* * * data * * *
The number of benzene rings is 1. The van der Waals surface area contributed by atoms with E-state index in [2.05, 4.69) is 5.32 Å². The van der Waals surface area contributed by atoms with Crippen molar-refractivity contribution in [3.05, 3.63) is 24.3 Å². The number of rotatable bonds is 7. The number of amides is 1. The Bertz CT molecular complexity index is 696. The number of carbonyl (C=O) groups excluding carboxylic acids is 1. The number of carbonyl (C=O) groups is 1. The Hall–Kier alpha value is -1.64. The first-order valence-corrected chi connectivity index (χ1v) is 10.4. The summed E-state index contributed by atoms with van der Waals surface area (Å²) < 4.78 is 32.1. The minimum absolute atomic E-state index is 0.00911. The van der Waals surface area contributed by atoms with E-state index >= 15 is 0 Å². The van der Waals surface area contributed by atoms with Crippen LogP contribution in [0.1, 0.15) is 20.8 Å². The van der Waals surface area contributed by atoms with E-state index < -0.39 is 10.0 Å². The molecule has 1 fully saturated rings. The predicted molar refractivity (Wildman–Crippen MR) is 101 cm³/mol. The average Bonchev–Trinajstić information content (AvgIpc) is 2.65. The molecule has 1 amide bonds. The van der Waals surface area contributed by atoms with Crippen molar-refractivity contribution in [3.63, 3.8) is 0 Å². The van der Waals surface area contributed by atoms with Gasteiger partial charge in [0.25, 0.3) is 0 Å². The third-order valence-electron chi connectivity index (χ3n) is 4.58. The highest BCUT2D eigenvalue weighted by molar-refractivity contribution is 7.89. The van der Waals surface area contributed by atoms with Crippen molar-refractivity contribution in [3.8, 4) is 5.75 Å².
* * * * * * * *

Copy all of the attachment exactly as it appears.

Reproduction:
The number of benzene rings is 1. The van der Waals surface area contributed by atoms with E-state index in [2.05, 4.69) is 5.32 Å². The van der Waals surface area contributed by atoms with Crippen molar-refractivity contribution in [3.05, 3.63) is 24.3 Å². The number of rotatable bonds is 7. The number of amides is 1. The Bertz CT molecular complexity index is 696. The number of carbonyl (C=O) groups excluding carboxylic acids is 1. The number of carbonyl (C=O) groups is 1. The Hall–Kier alpha value is -1.64. The first-order valence-corrected chi connectivity index (χ1v) is 10.4. The summed E-state index contributed by atoms with van der Waals surface area (Å²) < 4.78 is 32.1. The minimum absolute atomic E-state index is 0.00911. The van der Waals surface area contributed by atoms with E-state index >= 15 is 0 Å². The van der Waals surface area contributed by atoms with Crippen LogP contribution in [0.1, 0.15) is 20.8 Å². The van der Waals surface area contributed by atoms with E-state index < -0.39 is 10.0 Å². The molecule has 1 fully saturated rings. The predicted molar refractivity (Wildman–Crippen MR) is 101 cm³/mol. The average Bonchev–Trinajstić information content (AvgIpc) is 2.65. The molecule has 1 amide bonds. The van der Waals surface area contributed by atoms with Crippen molar-refractivity contribution in [3.63, 3.8) is 0 Å². The van der Waals surface area contributed by atoms with Gasteiger partial charge in [0.25, 0.3) is 0 Å². The third-order valence-electron chi connectivity index (χ3n) is 4.58. The highest BCUT2D eigenvalue weighted by molar-refractivity contribution is 7.89. The van der Waals surface area contributed by atoms with Crippen molar-refractivity contribution in [3.8, 4) is 5.75 Å².